Ben Elton’s use of actors like Magda Szubanski, Michael Caton, Deborah Mailman, Peter Rowsthorn and John Waters, helps work as a short hand for audiences. Szubanski’s Queenie works as the radio based narrator for the festival, providing some of the most amusing off the cuff comments. In a jam packed film that covers a gamut of issues that live in Australia at the moment, it’s these welcome casting decisions that help deliver such themes as alcoholism, the fear of failure, and in turn, the fear of success, and the refugee crisis, and in turn makes them relatable. Notably, the scenes with Peter Rowsthorn and the couples group that he visits the festival with, make for a great chuckle worthy palate cleanser.
That’s the key to Three Summers – the laughs are varied and always earned. A comedy lives or dies on its jokes, and Three Summers throws more than a joke a minute at the audience – with all of them landing to great effect. It’s great to laugh out loud, but with Ben Elton’s genius, he spaces out the loud guffaws with the quiet chuckles. On top of this, the humour is cross-generational, with characters like the simply brilliant Diamond (Adriane Duff) delivering laughs for the younger audience members, and Caton’s Henry hitting the older generations. Either way, young or old, there’s something here for everyone to get a laugh from.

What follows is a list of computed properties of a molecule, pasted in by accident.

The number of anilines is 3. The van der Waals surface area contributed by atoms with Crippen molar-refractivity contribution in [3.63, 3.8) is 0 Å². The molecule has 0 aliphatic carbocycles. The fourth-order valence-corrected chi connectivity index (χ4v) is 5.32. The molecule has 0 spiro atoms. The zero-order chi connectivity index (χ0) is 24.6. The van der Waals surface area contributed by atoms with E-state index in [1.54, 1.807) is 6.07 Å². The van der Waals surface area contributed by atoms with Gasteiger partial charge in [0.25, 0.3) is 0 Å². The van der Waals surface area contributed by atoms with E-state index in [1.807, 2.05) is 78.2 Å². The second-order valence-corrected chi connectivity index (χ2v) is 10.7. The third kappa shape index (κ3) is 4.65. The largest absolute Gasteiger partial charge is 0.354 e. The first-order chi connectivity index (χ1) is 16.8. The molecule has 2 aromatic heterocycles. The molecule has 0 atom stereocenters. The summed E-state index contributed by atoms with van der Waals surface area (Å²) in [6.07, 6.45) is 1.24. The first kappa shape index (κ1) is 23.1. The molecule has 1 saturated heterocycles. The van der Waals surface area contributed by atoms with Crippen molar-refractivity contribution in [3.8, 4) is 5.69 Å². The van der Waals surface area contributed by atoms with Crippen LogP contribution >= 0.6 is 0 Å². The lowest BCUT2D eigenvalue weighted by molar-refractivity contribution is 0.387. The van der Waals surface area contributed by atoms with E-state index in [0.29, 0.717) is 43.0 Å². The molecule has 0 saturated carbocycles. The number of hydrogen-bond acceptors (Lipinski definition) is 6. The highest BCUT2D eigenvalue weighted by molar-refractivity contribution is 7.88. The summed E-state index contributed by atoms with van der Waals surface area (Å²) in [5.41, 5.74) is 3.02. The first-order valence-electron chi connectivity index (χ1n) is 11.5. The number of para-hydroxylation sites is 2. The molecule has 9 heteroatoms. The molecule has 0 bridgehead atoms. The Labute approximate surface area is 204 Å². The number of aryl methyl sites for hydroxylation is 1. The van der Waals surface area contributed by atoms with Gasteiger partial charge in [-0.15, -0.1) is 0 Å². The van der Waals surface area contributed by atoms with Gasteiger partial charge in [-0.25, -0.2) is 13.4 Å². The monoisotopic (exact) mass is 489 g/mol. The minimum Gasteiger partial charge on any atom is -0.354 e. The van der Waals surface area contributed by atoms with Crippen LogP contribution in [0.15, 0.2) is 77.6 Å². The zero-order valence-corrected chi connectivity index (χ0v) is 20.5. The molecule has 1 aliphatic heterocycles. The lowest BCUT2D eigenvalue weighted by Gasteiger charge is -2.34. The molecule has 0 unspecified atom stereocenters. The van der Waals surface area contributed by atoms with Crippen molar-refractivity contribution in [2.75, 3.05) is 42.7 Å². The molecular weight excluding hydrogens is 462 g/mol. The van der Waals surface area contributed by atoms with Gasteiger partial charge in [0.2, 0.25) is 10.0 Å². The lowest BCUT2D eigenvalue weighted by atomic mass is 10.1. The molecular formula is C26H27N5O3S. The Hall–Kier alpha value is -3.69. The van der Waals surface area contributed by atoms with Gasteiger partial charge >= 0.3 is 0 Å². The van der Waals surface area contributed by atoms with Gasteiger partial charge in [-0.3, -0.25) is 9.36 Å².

If the notion of a film set at a folk music festival suddenly gives you nineties era The Corrs flashbacks, then fear not, the music selection here is top notch. The soundtrack that plays like a who’s who of Australian music; with everything from the decidedly non-folk music Gotye, Little Birdy and Birds of Tokyo, to the folk-enough-esque Xavier Rudd, John Butler Trio and the late Dr G Yunupingu rounding out the mix. It’s toe tapping fun, that is paired with some genre bending theremin (no, not the tannerin) tunes, as well as some barn storming entertainment from the Warrikins. Visually, Katie Milwright’s cinematography captures the South West in all its beauty. The aerial shots that establish the outlay of the Westival festival are simply sumptuous.